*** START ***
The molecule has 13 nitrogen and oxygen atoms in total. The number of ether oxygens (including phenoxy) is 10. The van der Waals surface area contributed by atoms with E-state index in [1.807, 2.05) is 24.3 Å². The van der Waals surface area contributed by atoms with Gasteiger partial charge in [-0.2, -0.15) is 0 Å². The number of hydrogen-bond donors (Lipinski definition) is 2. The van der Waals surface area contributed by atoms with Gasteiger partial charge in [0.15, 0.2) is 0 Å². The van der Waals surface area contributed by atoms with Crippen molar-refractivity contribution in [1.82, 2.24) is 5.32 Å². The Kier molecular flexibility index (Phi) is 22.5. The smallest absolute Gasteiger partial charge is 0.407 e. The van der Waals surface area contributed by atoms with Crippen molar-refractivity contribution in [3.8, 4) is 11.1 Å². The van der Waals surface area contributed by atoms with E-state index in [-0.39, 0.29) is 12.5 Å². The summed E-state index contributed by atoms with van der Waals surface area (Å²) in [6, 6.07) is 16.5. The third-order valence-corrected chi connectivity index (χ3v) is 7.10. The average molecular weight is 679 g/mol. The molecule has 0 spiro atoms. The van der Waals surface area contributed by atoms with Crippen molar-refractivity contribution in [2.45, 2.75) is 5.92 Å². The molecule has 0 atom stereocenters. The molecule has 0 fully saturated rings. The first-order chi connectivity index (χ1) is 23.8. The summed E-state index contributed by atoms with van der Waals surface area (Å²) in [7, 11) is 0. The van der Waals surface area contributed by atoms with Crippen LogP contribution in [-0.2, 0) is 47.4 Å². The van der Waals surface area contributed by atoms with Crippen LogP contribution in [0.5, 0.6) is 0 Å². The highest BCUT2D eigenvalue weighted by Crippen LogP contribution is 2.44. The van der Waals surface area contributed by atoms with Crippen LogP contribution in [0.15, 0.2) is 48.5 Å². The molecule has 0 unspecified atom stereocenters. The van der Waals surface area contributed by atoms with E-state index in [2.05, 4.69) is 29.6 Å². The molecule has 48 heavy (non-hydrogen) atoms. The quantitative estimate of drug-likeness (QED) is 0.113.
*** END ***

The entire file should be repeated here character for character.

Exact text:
The molecule has 13 nitrogen and oxygen atoms in total. The number of ether oxygens (including phenoxy) is 10. The van der Waals surface area contributed by atoms with E-state index in [1.807, 2.05) is 24.3 Å². The van der Waals surface area contributed by atoms with Gasteiger partial charge in [-0.2, -0.15) is 0 Å². The number of hydrogen-bond donors (Lipinski definition) is 2. The van der Waals surface area contributed by atoms with Gasteiger partial charge in [0.15, 0.2) is 0 Å². The van der Waals surface area contributed by atoms with Crippen molar-refractivity contribution in [1.82, 2.24) is 5.32 Å². The Kier molecular flexibility index (Phi) is 22.5. The smallest absolute Gasteiger partial charge is 0.407 e. The van der Waals surface area contributed by atoms with Crippen molar-refractivity contribution in [3.8, 4) is 11.1 Å². The van der Waals surface area contributed by atoms with E-state index in [-0.39, 0.29) is 12.5 Å². The summed E-state index contributed by atoms with van der Waals surface area (Å²) in [6, 6.07) is 16.5. The third-order valence-corrected chi connectivity index (χ3v) is 7.10. The average molecular weight is 679 g/mol. The molecule has 0 spiro atoms. The van der Waals surface area contributed by atoms with Crippen molar-refractivity contribution in [2.45, 2.75) is 5.92 Å². The molecule has 0 atom stereocenters. The molecule has 0 fully saturated rings. The first-order chi connectivity index (χ1) is 23.8. The summed E-state index contributed by atoms with van der Waals surface area (Å²) in [7, 11) is 0. The van der Waals surface area contributed by atoms with Crippen LogP contribution in [-0.2, 0) is 47.4 Å². The van der Waals surface area contributed by atoms with Crippen LogP contribution in [0.5, 0.6) is 0 Å². The highest BCUT2D eigenvalue weighted by Crippen LogP contribution is 2.44. The van der Waals surface area contributed by atoms with Crippen LogP contribution in [0.15, 0.2) is 48.5 Å². The molecule has 0 unspecified atom stereocenters. The van der Waals surface area contributed by atoms with E-state index in [2.05, 4.69) is 29.6 Å². The molecule has 48 heavy (non-hydrogen) atoms. The quantitative estimate of drug-likeness (QED) is 0.113.